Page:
Tunisia Urges U.K. to Relax Travel Advice as Tourism Plummets

Holidaymakers lay flowers on Marhaba beach in Sousse, Tunisia, where 38 people were killed on June 30, 2015. Tunisian ambassador Nabil Ammar says there is now a gap between the perception of the level of security, and the real security on the ground. Jeff J Mitchell/Getty

Tunisian officials have urged the U.K. government to relax its advice warning against all but essential travel to the country, after a 90 percent drop in British visitors in the first part of 2016.

The guidance has been in place since 31 British holidaymakers were killed in two terror attacks in Tunisia in 2015.

Figures from the Tunisian Tourist Board show a fall of more than 90 percent in U.K. visitors for the first four months of this year compared with a similar period a year ago.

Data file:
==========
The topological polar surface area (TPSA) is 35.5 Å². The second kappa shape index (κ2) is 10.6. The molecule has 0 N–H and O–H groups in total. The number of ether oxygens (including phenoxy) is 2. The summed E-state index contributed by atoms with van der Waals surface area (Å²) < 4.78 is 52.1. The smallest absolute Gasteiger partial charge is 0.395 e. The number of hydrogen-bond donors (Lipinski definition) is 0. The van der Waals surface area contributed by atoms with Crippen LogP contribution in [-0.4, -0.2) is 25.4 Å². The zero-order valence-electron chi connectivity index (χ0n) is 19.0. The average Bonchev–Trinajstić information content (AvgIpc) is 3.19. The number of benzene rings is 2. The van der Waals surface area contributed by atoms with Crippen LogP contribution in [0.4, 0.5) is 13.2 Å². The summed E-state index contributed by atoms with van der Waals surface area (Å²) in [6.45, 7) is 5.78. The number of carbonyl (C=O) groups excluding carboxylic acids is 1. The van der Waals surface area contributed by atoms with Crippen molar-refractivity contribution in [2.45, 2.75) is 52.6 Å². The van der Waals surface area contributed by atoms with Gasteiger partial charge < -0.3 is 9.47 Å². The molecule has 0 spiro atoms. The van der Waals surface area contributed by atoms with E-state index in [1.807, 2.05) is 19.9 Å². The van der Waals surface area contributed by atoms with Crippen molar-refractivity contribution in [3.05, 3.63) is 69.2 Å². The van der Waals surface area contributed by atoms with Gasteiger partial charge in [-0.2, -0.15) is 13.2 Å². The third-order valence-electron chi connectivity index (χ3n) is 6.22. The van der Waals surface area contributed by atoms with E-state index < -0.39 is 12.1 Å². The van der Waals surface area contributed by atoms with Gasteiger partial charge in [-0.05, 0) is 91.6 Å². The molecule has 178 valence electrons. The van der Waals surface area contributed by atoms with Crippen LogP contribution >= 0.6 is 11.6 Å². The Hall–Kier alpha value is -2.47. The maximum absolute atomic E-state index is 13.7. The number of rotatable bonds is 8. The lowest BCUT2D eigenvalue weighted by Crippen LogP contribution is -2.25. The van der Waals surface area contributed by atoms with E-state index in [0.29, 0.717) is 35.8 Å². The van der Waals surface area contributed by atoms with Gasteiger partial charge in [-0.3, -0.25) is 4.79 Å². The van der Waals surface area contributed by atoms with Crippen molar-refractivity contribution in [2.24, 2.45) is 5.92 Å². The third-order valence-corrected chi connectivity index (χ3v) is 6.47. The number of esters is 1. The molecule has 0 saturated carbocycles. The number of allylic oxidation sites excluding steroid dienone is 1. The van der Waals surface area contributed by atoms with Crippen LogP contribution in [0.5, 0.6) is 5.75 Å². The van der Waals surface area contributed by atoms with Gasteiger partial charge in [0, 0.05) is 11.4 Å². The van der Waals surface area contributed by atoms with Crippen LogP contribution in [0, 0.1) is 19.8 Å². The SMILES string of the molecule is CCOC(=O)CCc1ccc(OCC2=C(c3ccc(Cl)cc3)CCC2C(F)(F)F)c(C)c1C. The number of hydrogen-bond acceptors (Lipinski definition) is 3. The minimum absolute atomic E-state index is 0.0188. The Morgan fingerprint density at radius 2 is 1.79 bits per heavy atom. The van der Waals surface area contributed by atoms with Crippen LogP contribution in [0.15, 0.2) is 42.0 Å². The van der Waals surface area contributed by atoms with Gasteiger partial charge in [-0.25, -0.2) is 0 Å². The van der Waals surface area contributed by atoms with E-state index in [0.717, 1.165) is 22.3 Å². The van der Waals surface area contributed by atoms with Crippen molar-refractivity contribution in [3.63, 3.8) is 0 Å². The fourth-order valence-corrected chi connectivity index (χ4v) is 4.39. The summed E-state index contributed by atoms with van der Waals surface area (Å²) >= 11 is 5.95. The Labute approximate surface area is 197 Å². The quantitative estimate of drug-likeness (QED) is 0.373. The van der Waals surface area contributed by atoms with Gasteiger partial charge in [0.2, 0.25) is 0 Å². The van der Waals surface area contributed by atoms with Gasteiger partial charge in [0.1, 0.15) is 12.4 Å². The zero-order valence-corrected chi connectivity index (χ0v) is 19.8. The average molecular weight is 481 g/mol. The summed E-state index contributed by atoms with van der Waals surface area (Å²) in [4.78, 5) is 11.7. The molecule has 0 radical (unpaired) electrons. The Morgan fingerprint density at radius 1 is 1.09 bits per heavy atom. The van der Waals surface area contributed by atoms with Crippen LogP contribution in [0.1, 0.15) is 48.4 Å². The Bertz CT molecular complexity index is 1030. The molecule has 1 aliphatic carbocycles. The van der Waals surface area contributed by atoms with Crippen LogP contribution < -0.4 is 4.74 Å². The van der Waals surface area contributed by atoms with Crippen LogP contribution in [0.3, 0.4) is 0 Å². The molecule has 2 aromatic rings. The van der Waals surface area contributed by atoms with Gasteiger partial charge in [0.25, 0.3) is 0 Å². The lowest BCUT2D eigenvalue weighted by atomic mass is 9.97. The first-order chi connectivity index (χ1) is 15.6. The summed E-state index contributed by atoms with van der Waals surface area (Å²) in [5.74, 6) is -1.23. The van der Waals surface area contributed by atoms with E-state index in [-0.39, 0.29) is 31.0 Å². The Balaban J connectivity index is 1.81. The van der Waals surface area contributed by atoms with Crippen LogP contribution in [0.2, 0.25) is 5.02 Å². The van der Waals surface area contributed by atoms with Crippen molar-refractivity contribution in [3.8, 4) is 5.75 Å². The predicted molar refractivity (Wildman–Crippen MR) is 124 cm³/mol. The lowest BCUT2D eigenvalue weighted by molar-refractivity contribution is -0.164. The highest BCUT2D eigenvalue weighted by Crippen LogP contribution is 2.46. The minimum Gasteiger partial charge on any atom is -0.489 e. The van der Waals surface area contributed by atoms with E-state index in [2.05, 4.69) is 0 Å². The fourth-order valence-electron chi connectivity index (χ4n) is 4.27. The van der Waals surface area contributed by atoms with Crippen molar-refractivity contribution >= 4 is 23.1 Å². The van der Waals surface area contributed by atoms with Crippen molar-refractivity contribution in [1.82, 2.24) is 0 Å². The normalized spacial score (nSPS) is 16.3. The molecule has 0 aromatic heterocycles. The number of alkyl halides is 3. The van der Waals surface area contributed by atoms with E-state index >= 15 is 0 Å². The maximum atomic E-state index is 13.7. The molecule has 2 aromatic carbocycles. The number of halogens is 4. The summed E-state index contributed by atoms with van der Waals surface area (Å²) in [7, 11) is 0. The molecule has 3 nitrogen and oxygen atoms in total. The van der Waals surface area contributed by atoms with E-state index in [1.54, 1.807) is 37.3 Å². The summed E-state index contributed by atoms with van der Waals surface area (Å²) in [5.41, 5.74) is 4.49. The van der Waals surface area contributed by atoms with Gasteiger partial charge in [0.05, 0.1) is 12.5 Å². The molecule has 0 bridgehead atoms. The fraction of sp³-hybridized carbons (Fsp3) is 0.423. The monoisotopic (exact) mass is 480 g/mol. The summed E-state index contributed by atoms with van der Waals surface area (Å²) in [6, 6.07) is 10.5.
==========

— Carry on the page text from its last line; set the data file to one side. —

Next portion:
Between January and April 2015, Tunisia saw 84,225 visitors from the U.K., but just 5,980 in the first four months of this year.

The Tunisian ambassador to the U.K. said the government should take into account security improvements since last year.

Thirty Britons were among 39 killed when a gunman opened fire on tourists in a beach resort near Sousse on Tunisia's Mediterranean coast last June.

U.K. tour operators stopped all package holidays to Tunisia in July following a change in travel advice.

But ambassador Nabil Ammar, who himself comes from Sousse, told the BBC there was now a gap between the "perception of the level of security, and the real security on the ground."

A Foreign Office spokesman said: "We know our travel advice can have a knock-on effect on trade and political considerations, but we don't let this influence the advice we give. The safety of British nationals is our main concern.

"We are working closely with the Tunisians to understand the terrorist threat better and to help them to strengthen measures to protect tourists further.

"Our travel advice is under constant review and we will change it as soon as the security situation permits."